April 30, 2012


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Written by: Mitch Salem
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The title “Best Drama On Network Television” used to mean a lot more than it does these days (what’s the competition?  Parenthood has lovely moments but also its share of contrivances; Fringe and The Vampire Diaries are terrific niche shows), but for whatever it’s still worth, THE GOOD WIFE continues to own the crown.  
This was, in truth, not the strongest season of Good Wife.  When the show started 3 seasons ago, it had 2 great underlying narrative engines:  the havoc wreaked on Alicia Florrick (Julianna Margulies)’s life by her husband Peter (Chris Noth)’s sex and corruption scandal, forcing her to go back to work at the firm of Lockhart & Gardner; and the simmering potential romance between Alicia and senior partner Will Gardner (Josh Charles).  In Season 2, the series successfully rolled the first storyline into Peter’s release from prison and campaign for reelection as Illinois State’s Attorney, but here in Season 3, Peter was back in office and his scandal was old news.  Even worse, once Alicia and Will finally got it on, it turned out they weren’t a terrifically exciting screen couple, and showrunners Robert & Michelle King (wisely) broke them up quickly.  Much of this season has been biding its time with interoffice politics at the State’s Attorney’s office–welcome back to Lockhart & Gardner, Cary Agos (Matt Czuchry)!–and many episodes spent on Will’s suspension from the state bar due to some irregularities in his past, not to mention a lot of back-and-forth about just who would repurchase Alicia’s and Peter’s old house. 

That hasn’t kept Good Wife from being addictively entertaining week in and week out, thanks to reliably superb writing and a marvelous cast regularly augmented by the best guest stars on TV (yes, better even than 30 Rock‘s).  But this season, the work it takes to keep the series in forward motion has been showing.  In a show that prides itself on its cleverness, tonight’s season finale, written by Supervising Producer Corinne Brinkerhoff and Co-Producer Meredith Averill, and directed by co-showrunner Robert King, may have been a little too clever for its own good.  There was a hell of a lot going on during the hour, but in the end it felt like less than the sum of its parts.
The episode’s determination to be a Season Finale Event began with the joining-up of Lockhart & Gardner’s most vicious adversaries, Louis Canning (Michael J. Fox) and Patti Nyholm (Martha Plimpton), as what they kept self-consciously referring to as a “dream team” (also the episode’s title) and “super posse” as though they were doing their own promos, for what appeared at first to be a killer lawsuit raking up all of Will’s and Peter’s scandals, but turned out to be a distraction while they stole away the firm’s (off-camera) biggest client.  This big revelation wasn’t terribly exciting, and didn’t it seem like with all Canning’s and Nyholm’s brain power, they could have figured out an easier way to steal a client?  (However, as always in Good Wife, the team’s appearances were dotted with delightful details, like Patti’s toddler wandering around the firm’s offices in a tinkling walker, and Canning’s usual ploy of using his illness to provoke sympathy derailed by the week’s judge himself being in a wheelchair.)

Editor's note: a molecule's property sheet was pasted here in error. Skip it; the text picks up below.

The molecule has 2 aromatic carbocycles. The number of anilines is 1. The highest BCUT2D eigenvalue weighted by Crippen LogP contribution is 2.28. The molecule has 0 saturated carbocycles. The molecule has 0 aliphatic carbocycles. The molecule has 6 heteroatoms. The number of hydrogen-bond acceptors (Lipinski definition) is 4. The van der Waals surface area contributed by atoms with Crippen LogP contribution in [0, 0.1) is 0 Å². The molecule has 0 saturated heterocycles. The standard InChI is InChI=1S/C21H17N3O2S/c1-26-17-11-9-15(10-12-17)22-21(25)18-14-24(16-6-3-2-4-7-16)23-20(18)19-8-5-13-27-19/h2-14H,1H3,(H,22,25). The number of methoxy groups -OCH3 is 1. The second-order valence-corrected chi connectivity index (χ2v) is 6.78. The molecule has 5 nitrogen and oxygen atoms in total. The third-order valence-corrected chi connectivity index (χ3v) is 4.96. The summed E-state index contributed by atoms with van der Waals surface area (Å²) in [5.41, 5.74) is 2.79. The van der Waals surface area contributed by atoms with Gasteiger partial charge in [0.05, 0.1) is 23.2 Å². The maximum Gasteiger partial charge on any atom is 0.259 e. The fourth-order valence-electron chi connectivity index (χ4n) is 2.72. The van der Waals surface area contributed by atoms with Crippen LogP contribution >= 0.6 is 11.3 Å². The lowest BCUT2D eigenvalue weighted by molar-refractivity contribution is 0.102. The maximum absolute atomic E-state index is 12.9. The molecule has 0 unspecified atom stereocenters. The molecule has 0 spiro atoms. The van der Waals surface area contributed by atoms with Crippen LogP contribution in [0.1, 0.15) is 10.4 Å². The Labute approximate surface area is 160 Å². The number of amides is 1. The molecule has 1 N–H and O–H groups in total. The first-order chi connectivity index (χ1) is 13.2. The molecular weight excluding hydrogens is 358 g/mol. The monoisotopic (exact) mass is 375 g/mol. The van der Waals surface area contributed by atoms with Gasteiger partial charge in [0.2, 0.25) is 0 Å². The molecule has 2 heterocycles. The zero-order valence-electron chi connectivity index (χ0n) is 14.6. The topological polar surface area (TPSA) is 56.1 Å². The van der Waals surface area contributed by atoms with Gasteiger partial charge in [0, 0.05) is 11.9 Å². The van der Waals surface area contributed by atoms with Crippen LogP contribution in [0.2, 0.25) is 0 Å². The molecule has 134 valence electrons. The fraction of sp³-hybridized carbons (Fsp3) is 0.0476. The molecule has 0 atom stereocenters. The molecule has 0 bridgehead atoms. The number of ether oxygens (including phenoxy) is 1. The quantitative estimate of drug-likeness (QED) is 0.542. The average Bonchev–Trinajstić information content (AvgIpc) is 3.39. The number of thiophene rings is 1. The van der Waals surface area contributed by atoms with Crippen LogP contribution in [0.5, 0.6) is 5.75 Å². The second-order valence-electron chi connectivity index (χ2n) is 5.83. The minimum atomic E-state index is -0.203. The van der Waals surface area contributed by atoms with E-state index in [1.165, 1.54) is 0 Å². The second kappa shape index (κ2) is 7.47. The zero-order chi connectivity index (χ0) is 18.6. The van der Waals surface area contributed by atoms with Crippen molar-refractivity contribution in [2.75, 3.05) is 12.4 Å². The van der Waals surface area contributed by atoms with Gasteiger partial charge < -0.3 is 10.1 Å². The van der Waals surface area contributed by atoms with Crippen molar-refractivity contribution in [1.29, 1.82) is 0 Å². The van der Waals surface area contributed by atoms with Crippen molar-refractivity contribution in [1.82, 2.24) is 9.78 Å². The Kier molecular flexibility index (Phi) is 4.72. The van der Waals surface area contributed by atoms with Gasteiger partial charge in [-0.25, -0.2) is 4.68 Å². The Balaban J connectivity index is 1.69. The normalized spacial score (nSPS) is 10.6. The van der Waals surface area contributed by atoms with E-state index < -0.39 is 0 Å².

We also got Kalinda’s storyline ramped up into a virtual Bourne Identity sequel, with Kalinda knocking down her walls with a sledgehammer to reveal bags of money and what might have been passports, then deciding not to flee and waiting with a very loaded gun for her yet-to-be-cast ex-husband to come through the door.   And the house-buying plot wouldn’t go away:  the fun of a great Eli (Alan Cumming) vs. Jackie (Mary Beth Peil) confrontation was dampened a bit by Alicia’s realization that Jackie might actually be sinking into dementia. 
The Good Wife chose to go the cliffhanger route with this season’s finale (Kalinda waiting with that gun, the firm on the brink of bankruptcy without its biggest client, Alicia trying to decide whether to go back into the house and implicitly try again with Peter), and with the show already renewed for next season, anyone who cares about the endurance of quality network TV will want to find out what happens next.  The hope, though, is that with Peter running for Governor next season, the series will find a way to recapture its full measure of mojo.  

About the Author

Mitch Salem
MITCH SALEM has worked on the business side of the entertainment industry for 20 years, as a senior business affairs executive and attorney for such companies as NBC, ABC, USA, Syfy, Bravo, and BermanBraun Productions, and before that, at the NY law firm of Weil, Gotshal & Manges. During all that, he has more or less constantly been going to the movies and watching TV, and writing about both since the 1980s. His film reviews also currently appear on and In addition, he is co-writer of an episode of the television series "Felicity."